**B**

^{(0)}preserves many key characteristics of the original data, among them the event membership structure, because bird appearances remain concentrated in

*K*regions of increased observation density. Quantities such as the number of individuals

*N*, and the total records , of bird

*i*in the data are also retained.

The key difference introduced in **B**^{(0)} is that, although a bird's uneven participation preference across foraging groups is preserved (as the permuted has the same entropy as ), the shuffling * σ* ‘breaks’ all correlations between and induced by latent social affiliation between individuals

*i*and

*j*. In other words, under our null model, birds still forage in small groups, but with

*no social preference to which other members of the group they will forage with*. We repeat this process

*R*-times and for each generated bird-to-event matrix

**B**

^{(0)}we extract the bird-to-bird matrix

**A**

^{(0)}using the same one-mode projection presented in §3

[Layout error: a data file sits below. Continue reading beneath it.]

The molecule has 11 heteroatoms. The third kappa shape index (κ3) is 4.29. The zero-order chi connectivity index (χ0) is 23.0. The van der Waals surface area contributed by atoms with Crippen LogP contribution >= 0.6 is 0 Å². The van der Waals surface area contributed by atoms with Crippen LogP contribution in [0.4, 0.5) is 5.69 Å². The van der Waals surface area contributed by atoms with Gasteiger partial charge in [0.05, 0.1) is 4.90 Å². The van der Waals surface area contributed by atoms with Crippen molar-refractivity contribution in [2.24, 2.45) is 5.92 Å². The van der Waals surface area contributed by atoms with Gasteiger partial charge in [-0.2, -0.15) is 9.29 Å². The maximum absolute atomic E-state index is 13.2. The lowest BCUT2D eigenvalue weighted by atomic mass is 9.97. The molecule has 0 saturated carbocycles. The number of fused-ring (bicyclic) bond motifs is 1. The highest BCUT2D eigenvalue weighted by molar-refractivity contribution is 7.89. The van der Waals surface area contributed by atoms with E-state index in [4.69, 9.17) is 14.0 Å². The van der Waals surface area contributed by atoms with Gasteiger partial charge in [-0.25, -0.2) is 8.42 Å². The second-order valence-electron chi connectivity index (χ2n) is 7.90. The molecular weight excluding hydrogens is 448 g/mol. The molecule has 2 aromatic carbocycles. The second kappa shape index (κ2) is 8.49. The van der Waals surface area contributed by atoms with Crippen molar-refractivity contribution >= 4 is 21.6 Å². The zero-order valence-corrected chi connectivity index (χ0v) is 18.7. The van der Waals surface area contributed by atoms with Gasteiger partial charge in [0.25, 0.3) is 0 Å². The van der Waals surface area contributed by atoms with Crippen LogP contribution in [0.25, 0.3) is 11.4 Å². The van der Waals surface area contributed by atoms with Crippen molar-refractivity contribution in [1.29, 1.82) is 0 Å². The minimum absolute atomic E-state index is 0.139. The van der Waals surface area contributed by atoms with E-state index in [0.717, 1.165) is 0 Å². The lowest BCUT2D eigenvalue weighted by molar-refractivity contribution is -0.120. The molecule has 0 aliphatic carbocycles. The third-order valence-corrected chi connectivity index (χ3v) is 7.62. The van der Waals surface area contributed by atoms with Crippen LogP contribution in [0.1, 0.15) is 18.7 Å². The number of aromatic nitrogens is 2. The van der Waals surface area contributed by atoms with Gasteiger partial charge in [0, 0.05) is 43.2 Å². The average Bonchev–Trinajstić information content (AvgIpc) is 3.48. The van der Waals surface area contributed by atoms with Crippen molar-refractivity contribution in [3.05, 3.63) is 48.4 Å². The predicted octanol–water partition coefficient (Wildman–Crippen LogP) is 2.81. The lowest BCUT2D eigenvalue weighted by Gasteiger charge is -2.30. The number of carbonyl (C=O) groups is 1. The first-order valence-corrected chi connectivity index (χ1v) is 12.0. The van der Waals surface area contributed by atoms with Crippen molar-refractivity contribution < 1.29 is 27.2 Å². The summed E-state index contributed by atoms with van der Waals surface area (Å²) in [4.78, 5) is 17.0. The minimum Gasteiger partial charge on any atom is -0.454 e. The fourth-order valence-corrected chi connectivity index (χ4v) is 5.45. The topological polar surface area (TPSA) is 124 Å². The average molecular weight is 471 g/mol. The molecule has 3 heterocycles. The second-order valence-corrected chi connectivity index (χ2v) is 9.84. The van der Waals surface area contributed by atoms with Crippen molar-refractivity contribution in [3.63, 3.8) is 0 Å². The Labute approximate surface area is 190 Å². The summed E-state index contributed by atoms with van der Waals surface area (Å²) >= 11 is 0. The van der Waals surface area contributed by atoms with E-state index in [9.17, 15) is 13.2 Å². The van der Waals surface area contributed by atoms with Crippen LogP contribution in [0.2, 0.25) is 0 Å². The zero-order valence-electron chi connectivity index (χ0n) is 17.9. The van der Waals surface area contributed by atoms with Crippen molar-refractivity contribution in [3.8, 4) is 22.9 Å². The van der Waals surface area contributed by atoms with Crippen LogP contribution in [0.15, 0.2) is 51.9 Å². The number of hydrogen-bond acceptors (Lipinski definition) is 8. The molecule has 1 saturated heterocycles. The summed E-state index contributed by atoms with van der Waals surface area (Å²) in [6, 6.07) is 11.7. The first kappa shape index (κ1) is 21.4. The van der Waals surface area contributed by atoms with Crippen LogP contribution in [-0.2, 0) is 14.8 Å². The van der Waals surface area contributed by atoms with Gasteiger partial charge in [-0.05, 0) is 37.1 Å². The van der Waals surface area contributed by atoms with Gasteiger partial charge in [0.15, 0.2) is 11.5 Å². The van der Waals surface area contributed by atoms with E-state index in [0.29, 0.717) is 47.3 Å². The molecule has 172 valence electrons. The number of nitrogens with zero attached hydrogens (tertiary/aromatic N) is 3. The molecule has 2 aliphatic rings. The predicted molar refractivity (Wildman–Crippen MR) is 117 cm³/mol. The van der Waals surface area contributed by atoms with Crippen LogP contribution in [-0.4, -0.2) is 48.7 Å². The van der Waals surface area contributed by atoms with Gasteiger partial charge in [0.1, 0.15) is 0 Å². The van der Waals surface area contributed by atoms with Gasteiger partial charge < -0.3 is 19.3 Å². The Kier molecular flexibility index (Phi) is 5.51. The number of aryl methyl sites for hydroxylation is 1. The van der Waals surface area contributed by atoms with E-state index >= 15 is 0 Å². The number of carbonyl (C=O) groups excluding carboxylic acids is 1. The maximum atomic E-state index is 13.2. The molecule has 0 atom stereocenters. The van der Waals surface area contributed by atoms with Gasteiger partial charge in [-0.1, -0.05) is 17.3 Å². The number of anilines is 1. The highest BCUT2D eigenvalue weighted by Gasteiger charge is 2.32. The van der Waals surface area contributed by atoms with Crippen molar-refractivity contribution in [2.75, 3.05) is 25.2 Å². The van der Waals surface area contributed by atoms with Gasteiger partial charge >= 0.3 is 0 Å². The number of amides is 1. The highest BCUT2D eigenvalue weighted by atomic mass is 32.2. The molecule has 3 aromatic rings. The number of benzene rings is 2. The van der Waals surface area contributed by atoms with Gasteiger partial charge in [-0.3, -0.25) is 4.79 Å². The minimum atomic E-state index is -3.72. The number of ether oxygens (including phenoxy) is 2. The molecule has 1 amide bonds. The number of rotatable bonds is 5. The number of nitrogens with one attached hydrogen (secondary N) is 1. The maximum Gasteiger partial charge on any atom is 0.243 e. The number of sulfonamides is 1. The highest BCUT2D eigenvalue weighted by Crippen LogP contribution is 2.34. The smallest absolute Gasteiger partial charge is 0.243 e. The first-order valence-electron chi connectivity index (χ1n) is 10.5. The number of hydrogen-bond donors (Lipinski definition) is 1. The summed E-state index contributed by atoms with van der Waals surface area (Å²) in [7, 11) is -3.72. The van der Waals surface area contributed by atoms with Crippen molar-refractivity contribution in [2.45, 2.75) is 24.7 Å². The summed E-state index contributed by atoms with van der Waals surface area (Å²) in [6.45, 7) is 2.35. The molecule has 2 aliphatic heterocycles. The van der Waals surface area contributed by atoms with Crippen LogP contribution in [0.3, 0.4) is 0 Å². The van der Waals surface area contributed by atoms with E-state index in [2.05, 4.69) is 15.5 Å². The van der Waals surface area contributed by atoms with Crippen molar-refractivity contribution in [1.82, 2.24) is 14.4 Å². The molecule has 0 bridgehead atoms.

*c*. By generating multiple instances of

**A**

^{(0)}in this manner, we are effectively drawing samples from the

*ensemble*or family of graphs that contains all possible network configurations generated by the null model. Our goal is to examine if our observed network

**A**is an unlikely case of .

The randomization process generates *R* values of the weight of each link between *i* and *j*. From the histogram, we get the empirical distribution that denotes the probability of having a link of weight given that the null hypothesis *H*_{0} holds. We examine how statistically surprising is each observed link by performing a hypothesis test, given an appropriate significance level * α*, by examining the likelihood of co-occurrences as large as . Note that the key point of a null model is that co-occurrences happen between individuals, but not as a result of an underlying social structure. In other words, the links in

**A**

^{(0)}are